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The botanical garden


In 1533, for the first time in Italy, the “Lecturam Simplicium” professorship (somewhere between today’s botany, pharmacognosy and pharmacology) was established at the University of Padova.

This professorship was assigned to Francesco Bonafede, a secondary professor of ordinary, practical medicine in Padua. Before this, there were no special professorships focusing on medicines, but rather lectors of practical medicine weighed up which was the most appropriate medicine to use on a case-by-case basis, depending on the individual disease being treated. This new teaching method, on the other hand, had a strong focus on applications, involving the study of pharmacology and therefore the properties of natural products, minerals, plants and animals. This is why there was soon the need, especially for Bonafede, to create a place where medicinal plants could be grown and studied and where practical demonstrations could be held of the subject matter being taught to students.
This requirement was met on 29th June 1545 when authorisation was granted to build the public “Orto dei semplici”, a garden to grow medicinal plants coming from the regions under Venetian rule and areas under the rule of the Serenissima in the eastern Mediterranean. As requested by Bonafede, this garden also featured an “apothecary to be used to study and authenticate medicinal products”. There was a time when medicines were defined as either being “simple” or “mixed”. “Simple” medicines came from natural plant, animal or mineral resources, whereas “mixed” medicines were made by mixing simple ones together. As plants began to dominate this category, the Garden became known as the “Orto dei semplici” (the ‘simple’ plant garden).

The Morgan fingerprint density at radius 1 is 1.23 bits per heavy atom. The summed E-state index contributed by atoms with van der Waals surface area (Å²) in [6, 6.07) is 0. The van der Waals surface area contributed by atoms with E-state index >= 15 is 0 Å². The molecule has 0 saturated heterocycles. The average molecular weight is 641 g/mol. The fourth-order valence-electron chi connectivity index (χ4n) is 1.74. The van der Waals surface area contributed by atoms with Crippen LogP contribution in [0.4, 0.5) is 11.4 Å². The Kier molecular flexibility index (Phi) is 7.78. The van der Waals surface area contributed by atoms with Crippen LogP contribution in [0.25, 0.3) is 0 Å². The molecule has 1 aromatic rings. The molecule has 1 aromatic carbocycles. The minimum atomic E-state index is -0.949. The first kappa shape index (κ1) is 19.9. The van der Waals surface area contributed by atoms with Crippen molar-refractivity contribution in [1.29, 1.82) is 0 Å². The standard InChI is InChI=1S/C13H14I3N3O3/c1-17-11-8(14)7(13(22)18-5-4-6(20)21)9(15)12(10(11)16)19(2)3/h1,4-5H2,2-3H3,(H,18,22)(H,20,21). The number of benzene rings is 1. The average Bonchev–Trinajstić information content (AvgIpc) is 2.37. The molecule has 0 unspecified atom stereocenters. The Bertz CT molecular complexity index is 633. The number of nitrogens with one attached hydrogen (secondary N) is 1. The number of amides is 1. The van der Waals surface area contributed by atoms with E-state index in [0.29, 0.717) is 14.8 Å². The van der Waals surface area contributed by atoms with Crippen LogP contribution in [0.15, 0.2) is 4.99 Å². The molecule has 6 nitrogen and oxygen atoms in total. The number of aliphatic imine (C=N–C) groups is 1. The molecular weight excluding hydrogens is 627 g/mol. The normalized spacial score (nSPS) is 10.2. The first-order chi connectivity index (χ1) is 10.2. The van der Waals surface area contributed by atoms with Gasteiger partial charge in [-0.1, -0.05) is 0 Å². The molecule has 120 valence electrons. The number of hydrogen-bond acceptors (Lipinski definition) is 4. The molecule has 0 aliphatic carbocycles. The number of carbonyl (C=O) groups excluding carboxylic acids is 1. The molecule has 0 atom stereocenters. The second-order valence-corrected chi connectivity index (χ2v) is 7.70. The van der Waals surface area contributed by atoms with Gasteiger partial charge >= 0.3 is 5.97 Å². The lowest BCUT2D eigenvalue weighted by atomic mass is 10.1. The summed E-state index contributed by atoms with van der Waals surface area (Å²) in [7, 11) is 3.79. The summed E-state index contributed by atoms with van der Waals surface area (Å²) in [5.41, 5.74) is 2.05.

It was already possible to visit the botanical garden in 1546, when Luigi Squalermo was prefect.
The creation of this botanical garden represents an incredibly important step forward in the history of modern science as it introduced the demonstrative method into the branch of pharmacology that deals with the study of medicinal substances, especially of plant origin and in the field of botany.


It is very likely that the botanical garden was built according to the design of the architect Andrea Moroni: it was created based on a circular structure with a square inside, which was in turn divided into four smaller squares by two perpendicular paths. Inside, a number of flowerbeds formed different geometric patterns. In 1552, a wall was built around the garden after plants kept being stolen. In the centuries that followed, the botanical garden underwent many changes and transformations, becoming enriched with statues, fountains, busts and decorative features which, however, did not alter the original structure. Over time, the greenhouses and semi-circular hall known as the “botanical theatre” were also added. The entire structure was first developed beyond the perimeter wall in the 19th century.

Padua’s botanical garden is thought to have given rise to all the other botanical gardens around the world and today counts more than 7,000 specimens belonging to more than 3,500 different species. Some of these are rare and incredibly impressive, such as the oriental plane tree with hollow trunk dating back to 1680, the ginkgo dating back to 1750 and a magnolia that may date back as far as 1786. There is also a St. Peter’s palm that was first planted in 1585 and which Goethe described in his essay on the metamorphosis of plants. The large building dating back to the XVII-XVIII century, which was once the home of the prefect, is today an exhibition space, home to the historical library, the archive and the “germo plasma bank”.
Today, the botanical garden is also home to a herbarium, which counts around 600,000 specimens including some extinct species, alongside a collection of algae known as the “Algario”.
Considering its cultural importance, in 1997 the botanical garden was included in the UNESCO World Heritage List. More recently, a new area to the south of the ancient botanical garden was purchased and, since 2014, the new “Biodiversity garden” greenhouses have been open to the public there. These greenhouses simulate the climatic conditions of various environmental systems and are home to approximately 1,300 different plant species.